As the NSW state government continues the most significant curriculum overhaul in a generation, leading education advocates, practising educators, researchers and artists gathered last week to discuss the importance of art education.
The one-day All Schools Should Be Art Schools Symposium, presented by Kaldor Public Art Projects and UNSW Art & Design, examined the role of museums, galleries and cultural organisations in supporting creative learning inside and beyond the classroom. All Schools Should Be Art Schools is a slogan coined by British artist Bob and Roberta Smith that voices the artist's argument for more value to be placed on cultural learning.
Sir Nicholas Serota, Chair of Arts Council England, delivered the keynote address to an audience of 230 people, including NSW Education Minister Rob Stokes, Secretary of the NSW Department of Education Mark Scott, and City of Sydney CEO Monica Barone.
Sir Nicholas Serota is an outspoken advocate for art education and is leading the Durham Commission, an 18-month collaboration between the Arts Council England and Durham University designed to explore the benefits of creativity for young people across the UK. Studies have shown that children studying art subjects do better in all subjects, while feeling more valued, empowered and motivated. The study of art subjects promotes empathy, expression, experience, engagement and enjoyment.
“The arts have a special part to play,” Sir Nicholas said. “I encourage you in stimulating the imaginations of young people in new experiences and to develop new ideas... I hope our discussions will allow you to raise your own banners, like Bob and Roberta Smith, and argue that experience and enjoyment in the arts are a fundamental human right that should be available to all and nurtured in everyone.”
In his opening remarks, Minister Stokes said education should not be divided into subject areas such as sciences, arts and humanities. The state’s curriculum review – the first in 30 years – is an opportunity to apply a “truly cross disciplinary lens” to bring all subjects together.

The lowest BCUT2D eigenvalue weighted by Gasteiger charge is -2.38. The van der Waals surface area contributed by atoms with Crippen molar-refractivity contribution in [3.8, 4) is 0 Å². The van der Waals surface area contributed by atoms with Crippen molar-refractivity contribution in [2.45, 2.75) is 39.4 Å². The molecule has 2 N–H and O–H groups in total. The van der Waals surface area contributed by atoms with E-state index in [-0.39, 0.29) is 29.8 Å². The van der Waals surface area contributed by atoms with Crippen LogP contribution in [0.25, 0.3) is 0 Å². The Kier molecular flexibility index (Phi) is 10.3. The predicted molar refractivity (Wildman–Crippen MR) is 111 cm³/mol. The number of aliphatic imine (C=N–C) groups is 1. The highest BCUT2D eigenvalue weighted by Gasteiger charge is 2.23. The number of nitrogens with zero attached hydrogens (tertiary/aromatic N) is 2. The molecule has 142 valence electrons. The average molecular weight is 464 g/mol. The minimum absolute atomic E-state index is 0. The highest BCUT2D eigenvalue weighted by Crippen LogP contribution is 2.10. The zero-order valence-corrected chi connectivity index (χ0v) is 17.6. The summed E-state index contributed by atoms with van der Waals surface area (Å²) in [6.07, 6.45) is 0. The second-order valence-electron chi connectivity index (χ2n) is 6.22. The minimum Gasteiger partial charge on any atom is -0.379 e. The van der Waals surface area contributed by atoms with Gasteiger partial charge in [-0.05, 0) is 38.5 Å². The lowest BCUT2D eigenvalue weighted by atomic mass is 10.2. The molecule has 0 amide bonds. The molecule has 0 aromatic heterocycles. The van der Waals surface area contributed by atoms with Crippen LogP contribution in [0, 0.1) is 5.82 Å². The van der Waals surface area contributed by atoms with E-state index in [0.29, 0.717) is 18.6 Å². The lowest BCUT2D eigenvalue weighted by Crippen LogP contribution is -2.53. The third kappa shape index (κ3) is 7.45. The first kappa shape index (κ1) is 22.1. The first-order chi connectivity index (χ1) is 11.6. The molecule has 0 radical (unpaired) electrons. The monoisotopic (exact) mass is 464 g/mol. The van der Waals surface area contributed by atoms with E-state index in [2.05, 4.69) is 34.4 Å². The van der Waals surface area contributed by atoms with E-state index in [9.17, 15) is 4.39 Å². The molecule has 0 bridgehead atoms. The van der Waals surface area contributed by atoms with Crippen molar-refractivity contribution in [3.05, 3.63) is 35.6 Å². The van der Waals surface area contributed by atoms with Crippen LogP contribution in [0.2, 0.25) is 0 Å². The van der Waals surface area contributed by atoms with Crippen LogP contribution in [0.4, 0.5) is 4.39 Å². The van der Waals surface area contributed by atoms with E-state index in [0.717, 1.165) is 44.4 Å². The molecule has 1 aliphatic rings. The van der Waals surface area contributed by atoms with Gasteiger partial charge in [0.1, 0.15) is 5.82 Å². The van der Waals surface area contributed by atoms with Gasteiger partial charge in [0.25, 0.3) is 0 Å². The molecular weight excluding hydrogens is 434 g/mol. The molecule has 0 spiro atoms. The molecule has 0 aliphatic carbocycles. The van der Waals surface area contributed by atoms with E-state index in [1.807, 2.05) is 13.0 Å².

“[Education] is not about a particular result in terms of a product, something that you can hang up on the wall,” Minister Stokes said. “But instead education is about creating us or forming us with an interest in the world around us and the capacity as fully-formed citizens to have ambition for one another and to be fully equipped to serve one another. To do those things we can’t set apart different disciplines in contradistinction of one another, but we need to find pathways to bring them together.”
In chairing the symposium, Dean of UNSW Art & Design Ross Harley said “it’s time to move beyond the dichotomy of STEM and Art in education. We need to embrace the curiosity and creativity inherent in all students from the earliest stages of their learning through to the highest levels of educational attainment.”
Attendees of the Symposium also heard from panellists on topics including exploring new models for collaboration and participated in workshops led by artist Agathe Gothe-Snape.
Educators like Kathrine Kyriacou, a visual arts teacher at Dulwich High School of Visual Arts and Design, said the symposium highlighted the importance of art education, but more needs to be done to recognise the value of art education teachers.
“There are a lot of people sitting outside of schools talking about art education,” said Kyriacou. “What I’d like to see is a change in the role of art in school and society, and to gain respect for what art teachers do and know. The role of the art teacher often comes as an afterthought. I am thrilled we have a forum on art education, but I’d love to see the ideas from today have an impact in schools across the state.”